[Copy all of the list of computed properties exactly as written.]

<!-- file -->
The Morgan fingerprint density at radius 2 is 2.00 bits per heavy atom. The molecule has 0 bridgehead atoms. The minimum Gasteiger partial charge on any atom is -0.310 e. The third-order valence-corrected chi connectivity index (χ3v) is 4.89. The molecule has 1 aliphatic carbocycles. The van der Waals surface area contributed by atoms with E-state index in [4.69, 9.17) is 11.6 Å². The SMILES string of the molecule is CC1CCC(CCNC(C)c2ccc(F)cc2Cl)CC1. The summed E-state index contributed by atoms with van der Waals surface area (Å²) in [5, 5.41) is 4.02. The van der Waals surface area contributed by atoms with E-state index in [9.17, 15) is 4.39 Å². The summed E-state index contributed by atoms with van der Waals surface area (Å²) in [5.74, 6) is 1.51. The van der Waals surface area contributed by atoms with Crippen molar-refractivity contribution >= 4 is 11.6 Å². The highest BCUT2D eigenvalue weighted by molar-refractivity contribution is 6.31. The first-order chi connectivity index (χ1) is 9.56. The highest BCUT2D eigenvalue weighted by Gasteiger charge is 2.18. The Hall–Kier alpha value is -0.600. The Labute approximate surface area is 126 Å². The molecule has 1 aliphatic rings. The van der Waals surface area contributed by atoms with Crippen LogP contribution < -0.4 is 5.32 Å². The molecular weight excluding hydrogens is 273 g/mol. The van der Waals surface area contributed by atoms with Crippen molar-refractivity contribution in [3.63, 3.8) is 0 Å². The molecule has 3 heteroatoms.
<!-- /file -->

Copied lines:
The Morgan fingerprint density at radius 2 is 2.00 bits per heavy atom. The molecule has 0 bridgehead atoms. The minimum Gasteiger partial charge on any atom is -0.310 e. The third-order valence-corrected chi connectivity index (χ3v) is 4.89. The molecule has 1 aliphatic carbocycles. The van der Waals surface area contributed by atoms with E-state index in [4.69, 9.17) is 11.6 Å². The SMILES string of the molecule is CC1CCC(CCNC(C)c2ccc(F)cc2Cl)CC1. The summed E-state index contributed by atoms with van der Waals surface area (Å²) in [5, 5.41) is 4.02. The van der Waals surface area contributed by atoms with E-state index in [9.17, 15) is 4.39 Å². The summed E-state index contributed by atoms with van der Waals surface area (Å²) in [5.74, 6) is 1.51. The van der Waals surface area contributed by atoms with Crippen molar-refractivity contribution >= 4 is 11.6 Å². The highest BCUT2D eigenvalue weighted by molar-refractivity contribution is 6.31. The first-order chi connectivity index (χ1) is 9.56. The highest BCUT2D eigenvalue weighted by Gasteiger charge is 2.18. The Hall–Kier alpha value is -0.600. The Labute approximate surface area is 126 Å². The molecule has 1 aliphatic rings. The van der Waals surface area contributed by atoms with Crippen LogP contribution < -0.4 is 5.32 Å². The molecular weight excluding hydrogens is 273 g/mol. The van der Waals surface area contributed by atoms with Crippen molar-refractivity contribution in [3.63, 3.8) is 0 Å². The molecule has 3 heteroatoms.